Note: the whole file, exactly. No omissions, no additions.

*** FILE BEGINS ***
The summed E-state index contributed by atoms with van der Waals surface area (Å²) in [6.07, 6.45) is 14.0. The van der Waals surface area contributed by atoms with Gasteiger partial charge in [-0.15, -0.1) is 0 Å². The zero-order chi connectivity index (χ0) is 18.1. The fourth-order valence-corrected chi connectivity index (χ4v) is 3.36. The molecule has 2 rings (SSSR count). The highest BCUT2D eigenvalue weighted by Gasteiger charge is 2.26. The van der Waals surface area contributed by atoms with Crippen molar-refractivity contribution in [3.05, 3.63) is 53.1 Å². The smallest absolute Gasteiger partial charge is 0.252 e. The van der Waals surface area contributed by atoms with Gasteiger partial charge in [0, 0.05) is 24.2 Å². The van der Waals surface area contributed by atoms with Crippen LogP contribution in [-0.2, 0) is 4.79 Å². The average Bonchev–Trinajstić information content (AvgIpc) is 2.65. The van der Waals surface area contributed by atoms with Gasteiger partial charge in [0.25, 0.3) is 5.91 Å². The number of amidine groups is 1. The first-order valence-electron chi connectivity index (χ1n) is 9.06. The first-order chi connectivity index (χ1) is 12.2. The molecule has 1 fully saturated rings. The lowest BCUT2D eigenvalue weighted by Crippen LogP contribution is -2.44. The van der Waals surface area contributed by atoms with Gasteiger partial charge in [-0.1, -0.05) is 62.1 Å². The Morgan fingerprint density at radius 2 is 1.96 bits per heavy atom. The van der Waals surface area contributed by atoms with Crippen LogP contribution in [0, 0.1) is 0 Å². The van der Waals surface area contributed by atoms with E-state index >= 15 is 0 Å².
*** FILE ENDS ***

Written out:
The summed E-state index contributed by atoms with van der Waals surface area (Å²) in [6.07, 6.45) is 14.0. The van der Waals surface area contributed by atoms with Gasteiger partial charge in [-0.15, -0.1) is 0 Å². The zero-order chi connectivity index (χ0) is 18.1. The fourth-order valence-corrected chi connectivity index (χ4v) is 3.36. The molecule has 2 rings (SSSR count). The highest BCUT2D eigenvalue weighted by Gasteiger charge is 2.26. The van der Waals surface area contributed by atoms with Crippen molar-refractivity contribution in [3.05, 3.63) is 53.1 Å². The smallest absolute Gasteiger partial charge is 0.252 e. The van der Waals surface area contributed by atoms with Gasteiger partial charge in [0, 0.05) is 24.2 Å². The van der Waals surface area contributed by atoms with Crippen LogP contribution in [-0.2, 0) is 4.79 Å². The average Bonchev–Trinajstić information content (AvgIpc) is 2.65. The van der Waals surface area contributed by atoms with Gasteiger partial charge in [0.25, 0.3) is 5.91 Å². The number of amidine groups is 1. The first-order valence-electron chi connectivity index (χ1n) is 9.06. The first-order chi connectivity index (χ1) is 12.2. The molecule has 1 fully saturated rings. The lowest BCUT2D eigenvalue weighted by Crippen LogP contribution is -2.44. The van der Waals surface area contributed by atoms with Gasteiger partial charge in [-0.1, -0.05) is 62.1 Å². The Morgan fingerprint density at radius 2 is 1.96 bits per heavy atom. The van der Waals surface area contributed by atoms with Crippen LogP contribution in [0, 0.1) is 0 Å². The van der Waals surface area contributed by atoms with E-state index >= 15 is 0 Å².